Soft on the butter, heavy on the citrus notes. While swilling this vino it gives off a crispness and acidity that leaves little doubt it was fermented in stainless steel. Give me some melon layered with a little bit of lemon, all of which are organic. Did I mention that Badger Mountain makes 100% organic wine? CH will at long last be serving an all organic glass of wine, or make it a decanter. For the truly optimistic make it the whole bottle.
Prisma Sauvignon Blanc, Casablanca Valley Chile
Cool name, REALLY cool bottle. According to the description, this is a 100% Sauv Blanc. The green skinned grape shows through in the color of this wine. The classic grapefruit character is prominent paired with additional citrus notes. Flowery middle. Ends with a silky mouthfeel. I like this one, it’s going places. Particularly my belly!
Tinga Reserve Red Blend Claret, Colchagua Valley, Chile
First thing that Deb and Wes pointed out was nut on the nose. I always have a harder time picking up on that particular smell. They called it though. It reads, “hints of nutmeg.” The deep red hue, however, is misleading – this booze goes down too easy. It plays keys on the pallet baby! Light berry with some stone fruit thrown in for good measure. Yup, the description confirms it and calls for plum. We all agree this is a lighter red blend than what we are used to but that should not take anything away from this well-produced Chilean vino.
Sugar Cookies: a Christmas staple. This is a great recipe that can be easily doubled or quadrupled, depending on if you know Cookie Monster or not.
Powdered Sugar………………………1 ½ cup
Butter (real)…………………………… 1 cup
Eggs……………………………………. 1 or 2
Almond Flavoring…………………….. 1 teaspoon
Vanilla…………………………………. 1 teaspoon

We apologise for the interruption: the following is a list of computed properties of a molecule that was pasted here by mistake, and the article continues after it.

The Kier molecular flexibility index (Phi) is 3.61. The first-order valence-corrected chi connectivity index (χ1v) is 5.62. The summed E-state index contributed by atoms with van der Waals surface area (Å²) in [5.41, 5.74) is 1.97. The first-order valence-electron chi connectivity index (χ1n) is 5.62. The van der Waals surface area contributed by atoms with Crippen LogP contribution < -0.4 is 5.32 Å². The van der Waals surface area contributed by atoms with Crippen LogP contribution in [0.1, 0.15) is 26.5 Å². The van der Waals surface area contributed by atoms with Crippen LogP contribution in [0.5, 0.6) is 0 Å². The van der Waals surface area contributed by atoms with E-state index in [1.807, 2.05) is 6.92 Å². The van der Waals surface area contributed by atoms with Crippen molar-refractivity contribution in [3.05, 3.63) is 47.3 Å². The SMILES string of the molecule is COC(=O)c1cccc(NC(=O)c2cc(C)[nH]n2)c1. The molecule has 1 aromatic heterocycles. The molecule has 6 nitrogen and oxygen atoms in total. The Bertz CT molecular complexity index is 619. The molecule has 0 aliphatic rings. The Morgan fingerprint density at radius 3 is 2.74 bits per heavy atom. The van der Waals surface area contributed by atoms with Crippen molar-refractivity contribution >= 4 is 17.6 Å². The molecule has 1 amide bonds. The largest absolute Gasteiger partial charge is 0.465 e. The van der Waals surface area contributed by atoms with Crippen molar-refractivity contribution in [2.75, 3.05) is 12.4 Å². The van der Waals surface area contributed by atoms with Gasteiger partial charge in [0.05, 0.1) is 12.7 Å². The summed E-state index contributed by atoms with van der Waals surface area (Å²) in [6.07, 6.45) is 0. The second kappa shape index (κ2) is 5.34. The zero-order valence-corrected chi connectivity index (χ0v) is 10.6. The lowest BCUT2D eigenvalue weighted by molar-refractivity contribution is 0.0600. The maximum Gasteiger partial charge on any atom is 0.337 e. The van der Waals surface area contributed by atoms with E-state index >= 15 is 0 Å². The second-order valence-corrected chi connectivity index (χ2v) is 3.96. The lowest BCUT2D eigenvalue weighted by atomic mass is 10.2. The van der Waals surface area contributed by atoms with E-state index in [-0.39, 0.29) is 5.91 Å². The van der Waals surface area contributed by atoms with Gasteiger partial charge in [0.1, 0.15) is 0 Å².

All purpose flour………………………. 2 ½ cups (1 cup cake-1 ½ cup bread)
Baking Soda……………………………. 1 teaspoon
Cream Of Tartar……………………….. 1 teaspoon
Salt……………………………………….. ½ teaspoon
Cream butter and sugar together, add egg if making cut-out cookies add an extra egg. Add flavorings. Sift baking soda and cream of tartar with flour. Mix just until flour mixture is absorbed. Bake at 350 degrees on greased baking pans, or parchment paper lined pans. Sprinkle with sugar and bake for 7-8 minutes. For cut-out cookies chill for a couple of hours or overnight. Roll out onto floured table (may use half flour and half powdered sugar for rolling) Do not roll too thick or use too much flour. Bake and frost and decorate when cool. Freezes well.
Powdered sugar……….3 cups
Real Butter…………. 2 cups
Eggs…………………. 2 or 3
Almond flavoring…… 2 teaspoons
Vanilla………………. 2 teaspoons
Flour………………… 5 cups ( 2 c cake- 3 c bread)
Soda…………………. 2 teaspoons
Cream Of Tartar…… 2 teaspoons
Salt…………………… 1 teaspoon
Sure, you could just buy a box, but you can really taste the love in our delicious homemade recipe!
1 ½ Cups Flour
2/3 Cups Cocoa
1 Tsp Salt
2 Cups Sugar
2 Tsp Vanilla
1 Cup chopped Nuts
Mix dry ingredients together then add liquids. Mix well. Put in pan and bake (depending on pan do not grease) Bake at 325- 350-degree oven, 20-25 mins (should look dry on top and not feel soggy) 9×13 pan.
¾ Cup Butter
Half & Half
2 TBSP Cocoa
1 Tsp Vanilla
Melt butter in saucepan. Add cocoa and cook stirring.1 minute so fully incorporated. Remove from heat Start adding powdered sugar ½ cup at a time until it makes a stiff ball or paste. Add vanilla and stir. Start adding ½ & ½ by the tsp stirring in between until spreading consistency.